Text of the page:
New cases add to worst Michigan measles outbreak in almost 30 years

By: - April 10, 2019 2:03 pm

Photographed early in 2014 in the Philippines capital city of Manila, this baby was in a hospital with measles | Jim Goodson, Centers for Disease Control

Michigan has seen its highest number of measles cases in decades in 2019, as this week’s confirmation of two new cases from the state Department of Health and Human Services brought the total to 41.

That’s the biggest outbreak since 1991, when the state confirmed 65 cases. Almost all of this year’s cases have occurred in Oakland County, with one case each in Washtenaw and Wayne counties, as of Wednesday.

In this photo illustration, vials of measles, mumps and rubella vaccine are displayed on a counter at a Walgreens Pharmacy on January 26, 2015 | Photo by Illustration Justin Sullivan/Getty Images

Three Southeast Michigan counties — Oakland, Wayne and Macomb — ranked in the top 15 metropolitan areas nationwide for their number of non-medical vaccine exemptions, according to a study last year by a group of Texas researchers.

In 2000, the Centers for Disease Control and Prevention (CDC) declared that measles had been eliminated before it made a return over the last two decades due to declining vaccination rates.

Abram Wagner, an epidemiologist at the University of Michigan, said that those rates tend to be lower than average in more affluent areas — making Oakland County, one of the 10 wealthiest counties in the nation as of the 2010 census, especially vulnerable.

“We did see [in a study] in Michigan that communities which were more affluent, which had more professionals, where people were more highly educated, that were higher in income — those were areas where there was a lower vaccine uptake,” Wagner told the Advance.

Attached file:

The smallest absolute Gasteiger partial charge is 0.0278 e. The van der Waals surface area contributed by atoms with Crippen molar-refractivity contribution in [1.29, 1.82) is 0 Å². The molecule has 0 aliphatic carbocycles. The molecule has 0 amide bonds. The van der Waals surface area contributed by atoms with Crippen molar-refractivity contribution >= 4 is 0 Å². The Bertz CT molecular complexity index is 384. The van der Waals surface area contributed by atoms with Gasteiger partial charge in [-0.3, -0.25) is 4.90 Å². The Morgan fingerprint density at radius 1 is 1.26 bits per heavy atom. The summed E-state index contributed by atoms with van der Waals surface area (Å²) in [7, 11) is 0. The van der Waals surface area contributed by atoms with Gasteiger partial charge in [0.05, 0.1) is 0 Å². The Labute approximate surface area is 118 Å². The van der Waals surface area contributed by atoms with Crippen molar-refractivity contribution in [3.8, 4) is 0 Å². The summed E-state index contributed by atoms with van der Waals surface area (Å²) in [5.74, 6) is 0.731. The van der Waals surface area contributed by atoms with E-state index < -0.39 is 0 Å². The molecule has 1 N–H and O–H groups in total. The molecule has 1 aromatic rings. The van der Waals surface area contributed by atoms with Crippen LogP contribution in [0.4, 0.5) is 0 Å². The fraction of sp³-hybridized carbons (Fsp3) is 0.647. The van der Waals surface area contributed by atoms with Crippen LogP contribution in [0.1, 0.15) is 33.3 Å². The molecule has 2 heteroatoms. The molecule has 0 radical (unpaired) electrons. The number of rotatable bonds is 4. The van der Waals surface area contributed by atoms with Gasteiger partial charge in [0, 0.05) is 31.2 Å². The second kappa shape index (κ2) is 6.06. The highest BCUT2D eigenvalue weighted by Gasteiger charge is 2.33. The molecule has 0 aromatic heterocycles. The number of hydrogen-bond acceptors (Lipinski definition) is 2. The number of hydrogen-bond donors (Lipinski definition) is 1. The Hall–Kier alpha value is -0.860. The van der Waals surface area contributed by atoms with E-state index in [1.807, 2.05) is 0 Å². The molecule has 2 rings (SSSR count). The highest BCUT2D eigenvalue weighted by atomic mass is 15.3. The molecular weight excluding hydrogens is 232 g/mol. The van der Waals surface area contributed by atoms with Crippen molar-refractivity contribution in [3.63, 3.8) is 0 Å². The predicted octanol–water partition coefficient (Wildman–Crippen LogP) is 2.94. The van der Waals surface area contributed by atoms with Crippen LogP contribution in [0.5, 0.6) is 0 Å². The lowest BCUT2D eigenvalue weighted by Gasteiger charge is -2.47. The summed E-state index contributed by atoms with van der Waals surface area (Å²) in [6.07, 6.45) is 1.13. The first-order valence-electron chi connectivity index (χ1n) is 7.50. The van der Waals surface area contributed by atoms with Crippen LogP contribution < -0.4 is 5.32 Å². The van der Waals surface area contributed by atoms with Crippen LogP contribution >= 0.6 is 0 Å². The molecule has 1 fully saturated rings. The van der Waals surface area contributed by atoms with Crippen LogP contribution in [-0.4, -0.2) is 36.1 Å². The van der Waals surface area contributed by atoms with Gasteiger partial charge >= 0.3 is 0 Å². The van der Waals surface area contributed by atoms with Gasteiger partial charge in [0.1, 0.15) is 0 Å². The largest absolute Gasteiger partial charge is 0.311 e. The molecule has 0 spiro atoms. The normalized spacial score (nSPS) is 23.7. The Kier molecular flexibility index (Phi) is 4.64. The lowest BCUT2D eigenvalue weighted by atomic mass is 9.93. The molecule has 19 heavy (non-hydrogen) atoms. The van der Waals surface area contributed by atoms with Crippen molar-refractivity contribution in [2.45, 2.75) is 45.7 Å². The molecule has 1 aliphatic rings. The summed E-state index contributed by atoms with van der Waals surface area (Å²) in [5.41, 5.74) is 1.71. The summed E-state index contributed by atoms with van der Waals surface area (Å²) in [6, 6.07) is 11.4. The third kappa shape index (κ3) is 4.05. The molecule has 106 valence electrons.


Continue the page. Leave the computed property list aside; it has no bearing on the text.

Abram Wagner

Wagner referenced the popularity of a fraudulent article by anti-vaccine activist Andrew Wakefield in the late 1990s and early 2000s, as well as general mistrust of the pharmaceutical industry in the wake of the numerous scandals related to opioid addiction, as contributing factors to the declining vaccination rate since 2000.

According to the DHHS, the outbreak began when a traveler brought measles to Michigan from Israel, by way of a stop in New York City. New York’s Orthodox Jewish community has been fighting a measles outbreak since October that’s now affected more than 400 people.

Isolated communities like New York’s Orthodox Jews are uniquely susceptible to such outbreaks, although Jewish authorities in both New York and Detroit have urged community members to get vaccinated. A recent report from Vox notes that only a minority of the community distrusts vaccines, and that similar outbreaks have occurred in Amish and Somali-American communities over the last decade.

This year’s Washtenaw County case occurred in an infant who had either just received or was soon to receive the standard 12-month vaccination, raising the question of how best to prevent exposure to the highly contagious virus. According to the CDC, “if one person has [measles], up to 90% of the people close to that person who are not immune will also become infected.”